Answered By: Sally Hand
Last Updated: Jun 30, 2020     Views: 0

A DOI, or Digital Object Identifier, is a string of numbers, letters and symbols used to permanently identify an electronic article or book and link to it on the web.  The DOI helps readers locate a document even if the physical location of the document changes.  The DOI will never change.

The DOI is typically displayed prominently in the bibliographic information for a publication.  Check the first page or first several pages of the document, near the copyright notice, or in the footnote for the article.  The DOI can also be found on the database landing page for the source.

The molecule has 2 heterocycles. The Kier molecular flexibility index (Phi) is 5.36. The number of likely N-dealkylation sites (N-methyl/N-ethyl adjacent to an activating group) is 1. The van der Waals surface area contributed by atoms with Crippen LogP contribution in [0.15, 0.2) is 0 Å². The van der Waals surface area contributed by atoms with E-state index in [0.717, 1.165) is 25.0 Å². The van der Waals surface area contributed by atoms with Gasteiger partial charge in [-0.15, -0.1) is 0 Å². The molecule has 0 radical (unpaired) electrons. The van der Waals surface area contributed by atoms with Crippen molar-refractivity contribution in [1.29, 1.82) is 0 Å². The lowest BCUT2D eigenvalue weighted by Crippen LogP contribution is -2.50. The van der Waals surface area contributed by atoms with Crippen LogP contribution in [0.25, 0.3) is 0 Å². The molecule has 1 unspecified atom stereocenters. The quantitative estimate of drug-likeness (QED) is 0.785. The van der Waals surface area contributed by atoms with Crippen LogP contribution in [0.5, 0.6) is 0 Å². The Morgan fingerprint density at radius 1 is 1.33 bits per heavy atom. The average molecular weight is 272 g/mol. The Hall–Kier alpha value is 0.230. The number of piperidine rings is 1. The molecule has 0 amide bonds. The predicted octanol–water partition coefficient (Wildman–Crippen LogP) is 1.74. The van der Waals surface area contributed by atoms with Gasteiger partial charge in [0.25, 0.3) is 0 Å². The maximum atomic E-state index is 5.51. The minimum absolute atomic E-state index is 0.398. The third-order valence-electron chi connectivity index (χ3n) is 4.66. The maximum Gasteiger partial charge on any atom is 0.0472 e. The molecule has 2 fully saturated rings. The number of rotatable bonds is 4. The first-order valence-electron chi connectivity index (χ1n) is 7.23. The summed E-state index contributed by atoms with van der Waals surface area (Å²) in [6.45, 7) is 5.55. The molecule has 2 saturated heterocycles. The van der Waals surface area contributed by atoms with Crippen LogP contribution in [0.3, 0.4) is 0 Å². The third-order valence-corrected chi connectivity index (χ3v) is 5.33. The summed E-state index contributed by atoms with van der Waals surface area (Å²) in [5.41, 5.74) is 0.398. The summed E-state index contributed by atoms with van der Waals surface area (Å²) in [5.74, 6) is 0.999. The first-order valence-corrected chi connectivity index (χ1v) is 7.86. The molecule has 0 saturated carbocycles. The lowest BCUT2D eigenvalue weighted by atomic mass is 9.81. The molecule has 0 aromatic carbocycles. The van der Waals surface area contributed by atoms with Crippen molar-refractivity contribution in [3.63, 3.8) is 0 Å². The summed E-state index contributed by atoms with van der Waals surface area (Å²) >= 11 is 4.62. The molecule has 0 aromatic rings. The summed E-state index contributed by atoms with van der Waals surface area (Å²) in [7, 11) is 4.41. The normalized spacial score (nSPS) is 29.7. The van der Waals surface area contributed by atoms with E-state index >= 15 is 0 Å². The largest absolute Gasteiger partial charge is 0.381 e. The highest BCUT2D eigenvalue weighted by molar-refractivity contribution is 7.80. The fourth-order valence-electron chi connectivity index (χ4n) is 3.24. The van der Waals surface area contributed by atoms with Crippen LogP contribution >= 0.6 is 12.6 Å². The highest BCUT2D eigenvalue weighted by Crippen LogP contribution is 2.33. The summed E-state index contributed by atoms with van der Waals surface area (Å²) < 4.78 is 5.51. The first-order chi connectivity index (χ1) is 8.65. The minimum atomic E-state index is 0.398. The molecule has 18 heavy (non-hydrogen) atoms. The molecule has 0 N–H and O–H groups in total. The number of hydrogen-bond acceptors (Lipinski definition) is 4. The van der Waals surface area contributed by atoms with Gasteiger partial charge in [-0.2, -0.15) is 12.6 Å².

If you still can't find the DOI, you can look it up on the website CrossRef.org (use the "Search Metadata" option).  You will need the article or book name, or the names of the authors, to be able to find the DOI using CrossRef.

It's important to note that not all electronic materials will have a DOI.  The DOI system is a fairly recent concept, so books and articles published prior to 2000 are less likely to have DOIs.  Trade magazines or trade journals may also not have a DOI.

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